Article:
“Wine is constant proof that God loves us and loves to see us happy.” ~ Benjamin Franklin
Washington’s wine industry is huge, second in the nation behind California. Most of what you want to know about Washington state wines can be found at sites like this.
The wine industry in Washington is credited to a few “early” pioneers, primarily the Figgins family (Leonetti wine) and Woodward Canyon. The best of the Washington wine can hold its own with any wine in the world (Quilceda Creek in Snohomish County has received perfect scores from Robert Parker), but come at a premium price (although still a bargain compared to the top California wines (where prices have been driven up by the nouveau riche tech crowd) and the French wines (driven up in price by the Chinese)).
Washington also has a very large “affordable” wine industry, led by Ascentia, a wine conglomerate which includes Columbia Winery, and Ste. Michelle winery. The majority of the wineries are boutique wineries offering medium-priced wines ($30-$40 per bottle) although I would guess by volume the low-end is by far the largest.
For the most part, the grapes (particularly the red varietals) are grown in the eastern part of the state. The soil there is rocky with good drainage and plenty of low, rolling hills. During the summer the temperatures in the eastern part of the state (east of the Cascades) can get over 100 degrees, and in the winter it regularly gets below freezing. The growers have to take extra precautions in the winter to protect their plants. During the growing season the biggest issues is when they get rain and how much.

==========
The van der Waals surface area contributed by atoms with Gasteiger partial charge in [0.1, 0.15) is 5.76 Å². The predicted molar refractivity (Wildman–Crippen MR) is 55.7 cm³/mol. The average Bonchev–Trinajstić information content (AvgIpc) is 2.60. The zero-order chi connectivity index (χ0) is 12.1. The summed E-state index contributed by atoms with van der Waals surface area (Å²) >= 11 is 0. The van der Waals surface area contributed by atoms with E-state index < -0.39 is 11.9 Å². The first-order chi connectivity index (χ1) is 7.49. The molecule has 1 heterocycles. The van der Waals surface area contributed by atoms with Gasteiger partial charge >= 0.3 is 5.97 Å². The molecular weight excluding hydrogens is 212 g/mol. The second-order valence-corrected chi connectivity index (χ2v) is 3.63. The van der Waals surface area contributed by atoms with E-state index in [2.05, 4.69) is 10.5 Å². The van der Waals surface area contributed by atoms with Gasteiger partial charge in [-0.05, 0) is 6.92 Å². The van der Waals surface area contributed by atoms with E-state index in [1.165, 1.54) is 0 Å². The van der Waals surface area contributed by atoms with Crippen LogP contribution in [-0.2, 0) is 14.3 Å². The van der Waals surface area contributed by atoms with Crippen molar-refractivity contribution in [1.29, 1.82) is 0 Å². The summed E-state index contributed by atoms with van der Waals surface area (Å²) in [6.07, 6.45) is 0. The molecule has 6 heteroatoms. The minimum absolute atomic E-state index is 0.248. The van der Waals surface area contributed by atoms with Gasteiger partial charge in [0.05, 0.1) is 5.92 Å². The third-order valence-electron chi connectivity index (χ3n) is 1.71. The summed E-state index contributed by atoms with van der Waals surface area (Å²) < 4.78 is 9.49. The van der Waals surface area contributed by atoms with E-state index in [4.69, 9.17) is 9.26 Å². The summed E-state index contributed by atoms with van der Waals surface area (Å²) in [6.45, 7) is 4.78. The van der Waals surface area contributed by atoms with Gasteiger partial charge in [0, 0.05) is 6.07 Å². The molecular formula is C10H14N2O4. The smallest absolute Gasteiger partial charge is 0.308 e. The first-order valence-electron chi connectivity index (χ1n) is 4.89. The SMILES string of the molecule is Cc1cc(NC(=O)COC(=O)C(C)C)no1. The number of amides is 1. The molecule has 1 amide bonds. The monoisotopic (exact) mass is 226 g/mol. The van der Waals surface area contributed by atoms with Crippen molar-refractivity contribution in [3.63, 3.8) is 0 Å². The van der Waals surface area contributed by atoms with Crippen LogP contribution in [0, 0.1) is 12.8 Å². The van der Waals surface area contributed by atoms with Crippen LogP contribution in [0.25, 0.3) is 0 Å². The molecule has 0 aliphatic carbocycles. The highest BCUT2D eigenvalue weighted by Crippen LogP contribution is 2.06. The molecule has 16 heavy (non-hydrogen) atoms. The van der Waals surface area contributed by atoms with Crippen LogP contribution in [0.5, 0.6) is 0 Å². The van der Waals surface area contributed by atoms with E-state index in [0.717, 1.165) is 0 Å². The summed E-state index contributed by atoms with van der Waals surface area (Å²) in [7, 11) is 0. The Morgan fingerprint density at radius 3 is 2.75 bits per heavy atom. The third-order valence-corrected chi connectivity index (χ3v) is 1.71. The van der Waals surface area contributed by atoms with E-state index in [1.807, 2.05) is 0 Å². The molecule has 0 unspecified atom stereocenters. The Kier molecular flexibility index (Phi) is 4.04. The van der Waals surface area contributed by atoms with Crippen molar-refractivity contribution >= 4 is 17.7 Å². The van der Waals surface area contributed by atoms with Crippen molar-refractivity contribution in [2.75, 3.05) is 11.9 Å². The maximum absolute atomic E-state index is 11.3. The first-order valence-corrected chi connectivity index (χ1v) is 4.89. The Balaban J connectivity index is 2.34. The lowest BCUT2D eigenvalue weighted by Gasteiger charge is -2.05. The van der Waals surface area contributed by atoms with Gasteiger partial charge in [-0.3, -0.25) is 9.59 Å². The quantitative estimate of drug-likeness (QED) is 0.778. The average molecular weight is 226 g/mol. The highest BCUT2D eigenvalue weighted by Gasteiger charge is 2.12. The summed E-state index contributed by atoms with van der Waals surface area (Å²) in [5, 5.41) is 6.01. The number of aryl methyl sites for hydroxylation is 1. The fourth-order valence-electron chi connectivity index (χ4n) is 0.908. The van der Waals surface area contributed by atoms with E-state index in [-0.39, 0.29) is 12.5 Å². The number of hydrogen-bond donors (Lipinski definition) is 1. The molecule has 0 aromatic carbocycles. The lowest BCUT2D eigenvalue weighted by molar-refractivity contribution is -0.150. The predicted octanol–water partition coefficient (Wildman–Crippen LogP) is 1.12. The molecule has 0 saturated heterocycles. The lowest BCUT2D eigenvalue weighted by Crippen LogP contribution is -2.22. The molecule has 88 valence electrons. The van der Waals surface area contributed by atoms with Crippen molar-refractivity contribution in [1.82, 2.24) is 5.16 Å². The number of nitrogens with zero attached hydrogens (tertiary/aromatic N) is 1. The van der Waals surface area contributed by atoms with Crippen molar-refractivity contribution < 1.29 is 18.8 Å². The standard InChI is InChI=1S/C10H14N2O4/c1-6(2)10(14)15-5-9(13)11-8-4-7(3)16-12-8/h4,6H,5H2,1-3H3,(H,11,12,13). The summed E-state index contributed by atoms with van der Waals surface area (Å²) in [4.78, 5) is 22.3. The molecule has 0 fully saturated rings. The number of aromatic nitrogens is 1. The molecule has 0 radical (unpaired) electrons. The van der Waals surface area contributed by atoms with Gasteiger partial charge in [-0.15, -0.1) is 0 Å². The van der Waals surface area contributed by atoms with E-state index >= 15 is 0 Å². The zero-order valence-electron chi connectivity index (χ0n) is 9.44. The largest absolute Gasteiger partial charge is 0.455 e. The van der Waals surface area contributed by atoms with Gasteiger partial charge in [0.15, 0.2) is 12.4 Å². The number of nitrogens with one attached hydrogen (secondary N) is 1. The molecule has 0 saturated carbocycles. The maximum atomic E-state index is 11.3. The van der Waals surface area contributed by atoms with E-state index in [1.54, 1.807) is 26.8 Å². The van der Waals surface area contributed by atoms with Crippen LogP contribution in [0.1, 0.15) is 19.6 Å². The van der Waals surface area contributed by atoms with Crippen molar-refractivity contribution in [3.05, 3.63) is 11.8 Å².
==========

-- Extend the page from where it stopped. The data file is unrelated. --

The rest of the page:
Although many areas in the state are now investing in wine tourism, the two main areas are Walla Walla in the southeast part of the state and Woodinville, outside of Seattle. For the latter, grapes are brought in from the eastern side of the Cascades during the fall “crush” season. In western Washington, workers work Tuesday through Sunday during the crush, because the predominately Hispanic workforce picking the grapes tends to be Catholic so they don’t work Sundays. As the grapes are trucked over the Cascades in the cool of the night, there are no grapes on Mondays as there would be no picking on Sundays.
As far as recommendations, it depends on the price range. For very affordable but good wines I would recommend Columbia Crest (regularly picked as a best buy by Wine Spectator), Columbia, and Ste. Michelle. For higher priced wines, I would recommend Woodward Canyon, L’Ecole, or DeLille.
Cap tip to one of my wine knowledgeable sibs for this piece. I wanted to place in in a place where I could find it again and share it with some friends who really know their wines.